- "Snoop is like a cool ass salamander. He's like a rejected Mortal Kombat boss." (Buress)
For his part, Snoop spent much of the night openly getting high on stage next to Martha Stewart.
As the evening went on, talk in the press tent turned to what lines probably wouldn't make it to broadcast. Leggero's line about how Bieber learned to dance by dodging the coat hanger while in his 17-year-old mother's womb was a contender, as was Ross's crack, "If Anne Frank heard your music she'd have Übered to Auschwitz." The Monday after the taping, Comedy Central announced that it wouldn't be airing the few Paul Walker jokes that were made, none of which were as good as Ross' response when his one about the late actor bombed: "Too soon? Too fast? Too furious?"
Midway through the night, Will Ferrell (again, not coincidentally Hart's costar in Get Hard) made an unannounced appearance in character as Ron Burgundy, working the angle that Bieber's bad behavior should be commended, not condemned. "This kid has spunk, moxy, and few other STDS," he said. But the biggest surprise of the evening might have been Dave Chappelle's presence in the audience, considering that the network that put the whole shebang together is the one whose $50 million he famously walked away from. I'll try not to read too much into that fact and just assume that like the rest of us, Chappelle wanted to hear jokes about Bieber being a little shit.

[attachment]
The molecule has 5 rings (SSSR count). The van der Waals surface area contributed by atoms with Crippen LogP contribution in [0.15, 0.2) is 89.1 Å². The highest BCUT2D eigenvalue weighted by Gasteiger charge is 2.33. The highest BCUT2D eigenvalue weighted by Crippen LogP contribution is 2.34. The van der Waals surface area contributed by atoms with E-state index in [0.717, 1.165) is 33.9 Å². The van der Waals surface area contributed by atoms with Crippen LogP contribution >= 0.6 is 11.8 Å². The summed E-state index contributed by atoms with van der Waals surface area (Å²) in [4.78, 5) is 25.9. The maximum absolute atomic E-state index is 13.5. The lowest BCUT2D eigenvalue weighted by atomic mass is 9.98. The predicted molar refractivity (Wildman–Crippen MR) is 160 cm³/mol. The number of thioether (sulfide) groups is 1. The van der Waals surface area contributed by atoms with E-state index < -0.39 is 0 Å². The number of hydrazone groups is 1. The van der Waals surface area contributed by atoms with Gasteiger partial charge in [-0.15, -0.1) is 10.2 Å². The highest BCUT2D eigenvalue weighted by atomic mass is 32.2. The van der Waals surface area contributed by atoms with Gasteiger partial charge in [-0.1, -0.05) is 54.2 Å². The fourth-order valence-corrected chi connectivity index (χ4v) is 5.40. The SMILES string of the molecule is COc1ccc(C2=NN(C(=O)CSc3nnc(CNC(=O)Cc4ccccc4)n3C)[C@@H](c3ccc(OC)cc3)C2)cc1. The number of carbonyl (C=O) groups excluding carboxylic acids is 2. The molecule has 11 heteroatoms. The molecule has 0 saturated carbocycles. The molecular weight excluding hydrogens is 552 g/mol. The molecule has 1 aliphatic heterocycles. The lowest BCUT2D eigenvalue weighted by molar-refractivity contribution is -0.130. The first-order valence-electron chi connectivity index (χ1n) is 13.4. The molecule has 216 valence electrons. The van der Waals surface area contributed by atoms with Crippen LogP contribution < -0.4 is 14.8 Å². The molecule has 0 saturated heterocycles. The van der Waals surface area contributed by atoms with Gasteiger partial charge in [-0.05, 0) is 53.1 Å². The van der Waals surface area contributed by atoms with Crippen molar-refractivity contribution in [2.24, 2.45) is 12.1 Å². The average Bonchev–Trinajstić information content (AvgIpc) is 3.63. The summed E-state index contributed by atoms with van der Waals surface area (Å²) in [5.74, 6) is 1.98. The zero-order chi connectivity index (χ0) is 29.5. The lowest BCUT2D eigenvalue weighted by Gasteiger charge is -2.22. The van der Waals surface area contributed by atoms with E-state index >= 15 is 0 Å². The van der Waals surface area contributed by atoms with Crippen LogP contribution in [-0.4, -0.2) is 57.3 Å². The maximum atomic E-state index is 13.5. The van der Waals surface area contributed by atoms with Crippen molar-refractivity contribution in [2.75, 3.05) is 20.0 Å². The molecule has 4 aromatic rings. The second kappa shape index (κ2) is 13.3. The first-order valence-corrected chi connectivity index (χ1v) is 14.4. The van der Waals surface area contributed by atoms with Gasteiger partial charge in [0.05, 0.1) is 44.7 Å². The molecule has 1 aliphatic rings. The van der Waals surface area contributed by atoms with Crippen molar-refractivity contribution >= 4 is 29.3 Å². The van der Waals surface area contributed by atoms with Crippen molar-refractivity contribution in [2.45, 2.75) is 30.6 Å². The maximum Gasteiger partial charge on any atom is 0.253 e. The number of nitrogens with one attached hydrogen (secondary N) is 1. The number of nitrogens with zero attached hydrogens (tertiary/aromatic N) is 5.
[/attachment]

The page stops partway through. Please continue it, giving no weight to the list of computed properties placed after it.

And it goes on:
For the most of taping, Bieber seemed to be enduring and often enjoying the abuse he was taking. As the custom goes, he took the last turn at the podium to get his revenge, asking, "What do you get when you make $200 million? A bunch of has-beens calling you a lesbian for two hours." Of course, by the time he got to take his shots at the roasters, concepts like Jeff Ross not being famous or Ludacris not using birth control were already well-tread.
At the end of his time, Bieber abruptly switched tone and solemnly asked for forgiveness. It was so boring, such a departure from the tone of event, and so nakedly self-serving that I didn't bother transcribing it. Maybe listening to hours of jokes about Brazilian prostitutes and Martha Stewart's racism will turn your heart cold.
Afterwards there was a short press conference with some of the night's participants. The comedians praised Bieber for being willing to do what he went through. "Here's a guy I would never know, never really understand, never really respect, but now I've grown to like him, because he's fucking cool," said Jeff Ross. Still he could barely remember the words to any of Bieber's songs.
When Bieber took the microphone, at first he remained in his sincere mode, saying, "This was a moment for me to show people where I am at in my life right now. Right now I'm in a moment of change. As I said, I've done a lot of things I'm not proud of, but we're turning a new leaf here." Later when he was asked how Comedy Central approached him to do the roast, he nailed a legitimate impromptu zinger, "I actually approached them years ago, but they said I didn't have enough material."
As they were leaving the tent, I heard Ross asking Bieber if he was really about to get on his jet and head to Vegas as he'd told the press. Bieber said he was, and asked if he wanted to come along. Ross said he'd love to, but there was something else he had to do.